In other communities and cities, many people do not utilize the treatment options available to them in their communities. In most cases, this is at least due, in part, to society’s stigma of drug users and of people who are addicted to drugs. In some cases, the under-utilization of treatment options is due to a lack of knowledge about these options. In addition, those who have a chronic illness or other need for pain management may lack the financial resources to see a pain management specialist or to see doctors who focus in alternative medicines such as massage therapy, acupuncture, or other forms of pain minimization.

To help young people in these communities, outreach can be most helpful. This may mean working with the local facilities to post flyers to let local youth know where they can turn to for assistance. It may mean working with politicians in the community to work on an initiative to encourage those in need to trust the staff and come in when they are in need of help. It may even mean volunteering time or an expert skill to bolster the programs and opportunities available for young people during their treatment. If you are interested in helping to let your community know about the programs available for those in need, you can contact the facilities directly to offer your help.1-9

View References
  1. ‘Alarmingly’ high risk of hepatitis C infection among Vancouver street youth. (2014). BC Centre for Excellence in HIV/AIDS. Retrieved 25 June 2016, from http://www.cfenet.ubc.ca/news/releases/alarmingly-high-risk-hepatitis-c-infection-among-vancouver-street-youth-avoid-larger
  2. HCV Epidemiology Changing - HCV & Youth: Increasing New Infections. (2016). Natap.org. Retrieved 25 June 2016, from http://www.natap.org/2014/HCV/093014_02.htm
  3. Hepatitis C Virus Infection Among Adolescents and Young Adults --- Massachusetts, 2002--2009. (2016). Cdc.gov. Retrieved 25 June 2016, from https://www.cdc.gov/mmwr/preview/mmwrhtml/mm6017a2.htm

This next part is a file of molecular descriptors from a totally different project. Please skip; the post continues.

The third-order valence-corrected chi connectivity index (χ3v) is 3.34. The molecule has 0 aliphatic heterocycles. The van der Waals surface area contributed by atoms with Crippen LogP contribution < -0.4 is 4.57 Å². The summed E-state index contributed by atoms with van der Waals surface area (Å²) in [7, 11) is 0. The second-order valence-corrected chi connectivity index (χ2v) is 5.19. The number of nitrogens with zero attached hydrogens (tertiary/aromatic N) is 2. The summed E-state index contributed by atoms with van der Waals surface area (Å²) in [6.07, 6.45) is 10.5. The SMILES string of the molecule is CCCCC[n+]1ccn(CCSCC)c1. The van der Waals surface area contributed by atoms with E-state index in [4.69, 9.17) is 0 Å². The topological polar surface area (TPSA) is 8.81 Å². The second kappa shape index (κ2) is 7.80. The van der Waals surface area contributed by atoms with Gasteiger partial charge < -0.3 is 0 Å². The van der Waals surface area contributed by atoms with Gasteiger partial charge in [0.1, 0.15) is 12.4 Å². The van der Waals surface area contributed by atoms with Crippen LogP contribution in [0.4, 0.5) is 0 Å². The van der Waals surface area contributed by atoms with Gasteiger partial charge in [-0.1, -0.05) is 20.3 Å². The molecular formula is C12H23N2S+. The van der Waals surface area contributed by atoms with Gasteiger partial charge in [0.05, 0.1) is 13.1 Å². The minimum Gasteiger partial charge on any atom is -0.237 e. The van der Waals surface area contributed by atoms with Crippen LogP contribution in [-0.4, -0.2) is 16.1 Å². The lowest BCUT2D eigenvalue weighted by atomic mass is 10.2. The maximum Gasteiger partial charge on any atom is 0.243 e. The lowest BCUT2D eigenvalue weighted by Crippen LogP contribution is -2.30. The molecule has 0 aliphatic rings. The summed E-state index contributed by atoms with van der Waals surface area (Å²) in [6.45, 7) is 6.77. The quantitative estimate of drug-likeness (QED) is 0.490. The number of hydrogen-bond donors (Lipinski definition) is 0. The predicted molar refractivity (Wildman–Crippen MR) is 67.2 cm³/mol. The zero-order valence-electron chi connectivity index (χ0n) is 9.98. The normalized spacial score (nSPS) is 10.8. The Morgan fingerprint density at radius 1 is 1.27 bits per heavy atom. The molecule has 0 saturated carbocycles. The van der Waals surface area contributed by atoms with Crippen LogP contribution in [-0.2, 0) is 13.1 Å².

4. Mairena, O. (2016). An Emerging Epidemic: the public health response to hepatitis C infection among young people who inject drugs | Project Inform. Projectinform.org. Retrieved 25 June 2016, from http://www.projectinform.org/hepc/an-emerging-epidemic-the-public-health-response-to-hepatitis-c-infection-among-young-people-who-inject-drugs/
  5. Nyamathi, A., Dixon, E., Robbins, W., Smith, C., Wiley, D., & Leake, B. et al. (2002). Risk factors for hepatitis C virus infection among homeless adults. J Gen Intern Med, 17(2), 134-143. http://dx.doi.org/10.1046/j.1525-1497.2002.10415.x
  6. Page, K., Morris, M., Hahn, J., Maher, L., & Prins, M. (2013). Injection Drug Use and Hepatitis C Virus Infection in Young Adult Injectors: Using Evidence to Inform Comprehensive Prevention. Clinical Infectious Diseases, 57(suppl 2), S32-S38. http://dx.doi.org/10.1093/cid/cit300
  7. Prussing, C., Bornschlegel, K., & Balter, S. (2014). Hepatitis C Surveillance among Youth and Young Adults in New York City, 2009–2013. Journal Of Urban Health, 92(2), 387-399. http://dx.doi.org/10.1007/s11524-014-9920-5
  8. Prussing, C., Bornschlegel, K., & Balter, S. (2014). Hepatitis C Surveillance among Youth and Young Adults in New York City, 2009–2013. Journal Of Urban Health, 92(2), 387-399. http://dx.doi.org/10.1007/s11524-014-9920-5
  9. Screening. (2016). Gah-global.com. Retrieved 25 June 2016, from http://www.gah-global.com/index.php%3Foption%3Dcom_content%26view%3Darticle%26id%3D100%26Itemid%3D90